Battery technology, therefore, needs to be developed in order to withstand the heavy loads of agricultural vehicles and supply a lasting and reliable source of power. Some manufacturers have produced compact, swappable batteries to extend the length of operation. Another option, developed by John Deer in 2019, features a long power cable that’s only available for farmers who are able to produce their own electricity via the use of solar panels, manure digesters or windmills.

Right now, despite its challenges, attempts to electrify farming vehicles are well underway. The work is being done, and given the mounting pressure to decarbonise all areas of industry, it won’t be too long before electrification becomes more accessible to the masses. In addition to the battery itself, manufacturers must consider the other components that make electrifying possible.


Resistors will play a role in electrification, to support the process of regenerative braking. As part of regenerative braking, excess kinetic energy is used to recharge an EV’s battery. It is able to do this because the electric motor in an EV can run in two directions: one, using the electrical energy, to drive the wheels and move the vehicle, and the other, using the excess kinetic energy, to recharge the battery.

When the driver lifts their foot off the accelerator pedal and steps on the brake, the motor starts to resist the vehicle’s motion, “swapping direction”, and begins putting energy back into the battery. As a result, regenerative braking uses the EV’s motor as a generator to convert lost kinetic energy into stored energy in the battery.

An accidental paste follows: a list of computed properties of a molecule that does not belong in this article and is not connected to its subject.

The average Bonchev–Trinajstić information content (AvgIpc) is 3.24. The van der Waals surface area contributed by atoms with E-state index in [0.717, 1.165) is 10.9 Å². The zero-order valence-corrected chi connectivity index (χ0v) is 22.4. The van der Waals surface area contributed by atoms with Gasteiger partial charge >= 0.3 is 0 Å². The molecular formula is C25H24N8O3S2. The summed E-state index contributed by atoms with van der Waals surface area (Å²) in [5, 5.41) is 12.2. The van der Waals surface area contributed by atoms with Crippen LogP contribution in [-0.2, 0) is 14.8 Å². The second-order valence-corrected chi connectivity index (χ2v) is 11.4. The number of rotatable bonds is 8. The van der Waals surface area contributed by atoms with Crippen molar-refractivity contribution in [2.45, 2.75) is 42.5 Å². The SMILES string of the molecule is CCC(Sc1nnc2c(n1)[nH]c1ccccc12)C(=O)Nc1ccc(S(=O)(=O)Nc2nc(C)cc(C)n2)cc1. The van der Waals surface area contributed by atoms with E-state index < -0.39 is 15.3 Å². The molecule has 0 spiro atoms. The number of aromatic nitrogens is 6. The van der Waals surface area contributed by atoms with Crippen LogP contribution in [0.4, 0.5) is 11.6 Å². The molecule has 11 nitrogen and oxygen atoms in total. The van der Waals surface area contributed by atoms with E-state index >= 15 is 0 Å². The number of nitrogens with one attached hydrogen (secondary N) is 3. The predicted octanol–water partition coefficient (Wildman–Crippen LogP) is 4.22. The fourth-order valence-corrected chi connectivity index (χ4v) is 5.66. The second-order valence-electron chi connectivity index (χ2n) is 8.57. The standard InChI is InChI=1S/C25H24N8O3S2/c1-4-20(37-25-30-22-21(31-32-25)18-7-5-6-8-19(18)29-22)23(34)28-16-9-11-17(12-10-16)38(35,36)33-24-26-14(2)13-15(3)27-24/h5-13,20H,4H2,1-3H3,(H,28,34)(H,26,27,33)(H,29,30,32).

Regenerative braking can support the ongoing dilemma of electric tractor battery range. However, to work effectively, other technologies are needed to make the process safe and effective. If the vehicle’s battery is already full or there is a failure, regenerative braking cannot happen as the excess energy has nowhere to go and must be dispelled safely. If not dissipated, it won’t be possible to slow down the vehicle, resulting in braking failure. To make electrifying agriculture safe, resistors are used to collect excess energy and dissipate it safely.

Cressall’s EV2 dynamic braking resistor converts excess kinetic energy during the braking process into heat that can be dissipated or used in other parts of the vehicle, like to heat the tractor’s cabin. It is a high-power density, lightweight and compact resistor that has proven to meet all major shock and vibration standards, suitable for all automotive applications, not just on-road vehicles.

While electrifying on-road vehicles has become well recognised, the same attention must be paid to other areas of the automotive industry. The agricultural sector is beginning to wake up to the prospects of decarbonising, and positive steps are being taken towards electrification. To make it happen, agricultural vehicle manufacturers need to consider the technology that can make agricultural EVs more efficient, and safer.



In his 2022 Autumn Statement, Chancellor Jeremy Hunt announced that electric vehicle owners will have to pay road tax from 2025. Critics say the move will further hinder consumers from purchasing an EV sooner than they need to. But, even as EV adoption continues to climb, what are the other reasons holding people back from making the switch?